SHR: I love everything about “rupture” as you’ve described! It really hones in on the idea of rest as resistance, joy as resistance, and now beauty as resistance.
Walking is a rupture for sure. I notice that when I walk I pay attention to the world with curiosity and openness … there’s something that feels effortless about the state of mind that comes with walking and taking in the world. It definitely changes my sense of time. I’m able to sustain a thought for much longer when walking. When I write after a walk, I’m able to hold many more tangents and bring them together at the same time.
There’s a passage halfway through Where Things Touch in which you say, “All our essays and poems are made up of echoes and reconfigurations of each other. Do we return to the same ideas, the same refrains, by habit or by virtue of the thought itself, where some thoughts are essentially generous, new things to say each time?” How do you reconfigure and make it new?
BO: More and more I believe that there are no new ideas, no original thoughts, and every theory of beauty, or of freedom, or of liberation, is actually ancient. Of course, each time we grapple with those questions there are different manifestations, different kinds of potentialities that open up, but every idea emerges from so many histories, and is deeply enmeshed with those histories. Every reconfiguration, then, is made anew by the specificity of that encounter.
On a different scale, I think that many writers and artists have a set of preoccupations that they return to with every project, in ways that can be unpredictable or strange or quiet. And I think those returns are really amazing and can reveal surprising relationships between things. Sometimes I realize with a jolt that the seeds of what I’ve just written can be found inside what I wrote so many years before. Have you had this sort of experience?
SHR: So beautifully said.
In my undergrad days, Kierkegaard was my favourite. A line by him still stays with me: "repetition and recollection are the same movement, except in opposite directions, for what is recollected has been, is repeated backward.”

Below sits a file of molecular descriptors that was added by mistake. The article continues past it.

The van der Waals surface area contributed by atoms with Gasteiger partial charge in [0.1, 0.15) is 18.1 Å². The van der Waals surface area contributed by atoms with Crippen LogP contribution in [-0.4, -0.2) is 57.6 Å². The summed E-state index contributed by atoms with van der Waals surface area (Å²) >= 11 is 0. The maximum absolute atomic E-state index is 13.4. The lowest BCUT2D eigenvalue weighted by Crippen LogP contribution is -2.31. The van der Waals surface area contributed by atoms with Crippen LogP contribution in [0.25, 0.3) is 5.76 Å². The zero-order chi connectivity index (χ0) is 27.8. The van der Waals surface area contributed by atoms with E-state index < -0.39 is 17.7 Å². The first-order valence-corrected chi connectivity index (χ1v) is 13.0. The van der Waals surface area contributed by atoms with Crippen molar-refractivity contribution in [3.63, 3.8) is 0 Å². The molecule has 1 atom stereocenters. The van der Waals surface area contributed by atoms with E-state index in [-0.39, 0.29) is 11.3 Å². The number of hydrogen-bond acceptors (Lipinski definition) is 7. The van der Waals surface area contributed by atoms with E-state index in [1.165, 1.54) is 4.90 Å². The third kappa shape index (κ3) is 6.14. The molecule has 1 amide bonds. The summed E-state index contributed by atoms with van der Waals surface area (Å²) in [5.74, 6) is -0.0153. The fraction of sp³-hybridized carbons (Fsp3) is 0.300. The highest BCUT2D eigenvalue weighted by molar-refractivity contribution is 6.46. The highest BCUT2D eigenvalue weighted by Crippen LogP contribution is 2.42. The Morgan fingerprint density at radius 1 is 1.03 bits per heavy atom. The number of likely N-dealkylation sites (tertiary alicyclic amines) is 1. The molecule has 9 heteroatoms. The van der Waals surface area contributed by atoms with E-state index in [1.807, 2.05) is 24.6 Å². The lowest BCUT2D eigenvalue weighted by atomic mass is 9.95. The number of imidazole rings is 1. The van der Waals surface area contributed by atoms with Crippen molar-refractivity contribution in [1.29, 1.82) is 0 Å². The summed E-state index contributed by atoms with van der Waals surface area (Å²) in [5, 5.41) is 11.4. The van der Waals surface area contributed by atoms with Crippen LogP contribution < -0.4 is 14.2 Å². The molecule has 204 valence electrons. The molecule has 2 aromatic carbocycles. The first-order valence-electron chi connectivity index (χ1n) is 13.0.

I think that when we experience that jolt, we’ve remembered an earlier iteration of something, but it’s made new through the specificity of our aliveness in the present time - our specific encounter with the world.
That jolt often feels like I had already known what I was going to write on some level, without knowing it consciously. And when it happens I feel that I’m a part of something much bigger.
Please tell me about your jolt experiences? Did you experience that recognition with Where Things Touch?
BO: I love that idea by Kierkegaard. Repetition, as a kind of recollection, is so important to the world-making possibilities of beauty. How every repetition of beauty, or every recollection of beauty, is like an insistence of beauty, an insistence of other arrangements for life – and we are back to beauty as steadfast.
About ten years ago, I wrote a short play for an English class, and I remembered it being mostly about trauma and exile, but when I recently encountered it again, I was stunned to see that it was also a play about beauty. Even back then, I wanted to understand, what can beauty enact where there is violence?
Shazia Hafiz Ramji is the author of , Gerald Lampert Memorial Award, and winner of the Robert Kroetsch Award for Innovative Poetry. She er poetry and prose have been nominated for the 2020 Pushcart Prizes. She is at work on an autofictional novel.